Forensic profiler Dr Connie Woolwine is renowned for her ability to get inside the mind of a murderer. Now, she must go deep undercover among the most deranged and dangerous men on earth and use her unique skills to find the girl – before it’s too late.

But as the walls close in around her, can Connie get the killer before The Institution gets her?

“I like forensic profiler stories and this one sounds intense.”

Stone Cold Fox by Rachel Koller Croft found at Silver’s Reviews.

A compelling debut novel about an ambitious woman who, after a lifetime of conning alongside her mother, wants to leave her dark past behind and marry the heir to one of the country’s wealthiest families.

Like any enterprising woman, Bea knows what she’s worth and is determined to get all she deserves—it just so happens that what she deserves is to marry rich. After a lifetime of forced instruction in the art of swindling men by her mother, Bea wants nothing more than to escape her shadow, close the door on their sordid past, and disappear safely into old-money domesticity.

When Bea finds her final mark in the perfectly dull blue-blooded Collin, she’s ready to deploy all her tricks one last time. The challenge isn’t getting the ring, but rather the approval of Collin’s family and everyone else in their tax bracket, particularly his childhood best friend Gale. Going toe-to-toe with Gale isn’t a threat to an expert like Bea, but what begins as an amusing cat-and-mouse game quickly develops into a dangerous chase. As the truth of Bea’s past threatens to come roaring out, she finds herself racing against the clock to pass the finish line before everything is exposed.

“We seemed to have quite a few thrillers this week and this one looks interesting.”


Seven Letters from Paris by Samantha Verant at Bookfan.

Twenty years, seven letters, and one long-lost love of a lifetime

At age 40, Samantha Verant’s life is falling apart-she’s jobless, in debt, and feeling stuck… until she stumbles upon seven old love letters from Jean-Luc, the sexy Frenchman she’d met in Paris when she was 19. With a quick Google search, she finds him, and both are quick to realize that the passion they felt 20 years prior hasn’t faded with time and distance.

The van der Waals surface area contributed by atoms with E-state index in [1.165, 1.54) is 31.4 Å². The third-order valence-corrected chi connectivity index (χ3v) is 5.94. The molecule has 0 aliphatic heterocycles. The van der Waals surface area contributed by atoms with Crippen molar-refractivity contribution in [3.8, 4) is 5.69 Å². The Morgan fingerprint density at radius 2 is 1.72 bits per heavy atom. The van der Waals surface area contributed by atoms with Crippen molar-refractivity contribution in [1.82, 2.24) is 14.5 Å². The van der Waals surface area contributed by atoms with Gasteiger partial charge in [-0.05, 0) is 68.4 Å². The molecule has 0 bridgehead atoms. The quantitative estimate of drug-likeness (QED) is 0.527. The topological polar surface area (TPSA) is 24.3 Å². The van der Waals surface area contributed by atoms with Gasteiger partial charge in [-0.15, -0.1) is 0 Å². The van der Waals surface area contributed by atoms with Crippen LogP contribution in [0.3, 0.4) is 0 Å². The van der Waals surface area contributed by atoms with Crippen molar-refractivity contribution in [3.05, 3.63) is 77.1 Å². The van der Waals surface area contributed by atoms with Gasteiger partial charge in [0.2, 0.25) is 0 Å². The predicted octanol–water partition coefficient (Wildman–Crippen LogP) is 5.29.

Samantha knows that jetting off to France to reconnect with a man that she only knew for one sun-drenched, passion-filled day is crazy-but it’s the kind of crazy she’s been waiting for her whole life.

“I love books about letters and romance. There’s just something different about letter-based relationships.”

The Queen of Dirt Island by Donal Ryan at Book Reviews by Linda Moore.

The Aylward women of Nenagh, Tipperary, are mad about each other, but you wouldn’t always think it. You’d have to know them to know – in spite of what the neighbours might say about raised voices and dramatic scenes – that their house is a place of peace, filled with love, a refuge from the sadness and cruelty of the world.

Their story begins at an end and ends at a beginning. It involves wives and widows, gunrunners and gougers, sinners and saints. It’s a story of terrible betrayals and fierce loyalties, of isolation and togetherness, of transgression, forgiveness, desire, and love. About all the things family can be and all the things it sometimes isn’t. From the prize-winning author of Strange Flowers and The Spinning Heart, The Queen of Dirt Island is an uplifting celebration of fierce, loyal love and the powerful stories that bind generations together.

“I love books spanning generations, and this sounds like it has lots of drama.”

What books caught your eye this week?

3 thoughts on “Books That Caught Our Eye

  1. It was hard to pick 3 this week. I have read Seven Letters From Paris, in fact I even organized a virtual book tour for it. I enjoyed it a lot, the tour participants did too. Since this one, the author has written other books, Highly recommended, rich with her own expat experience.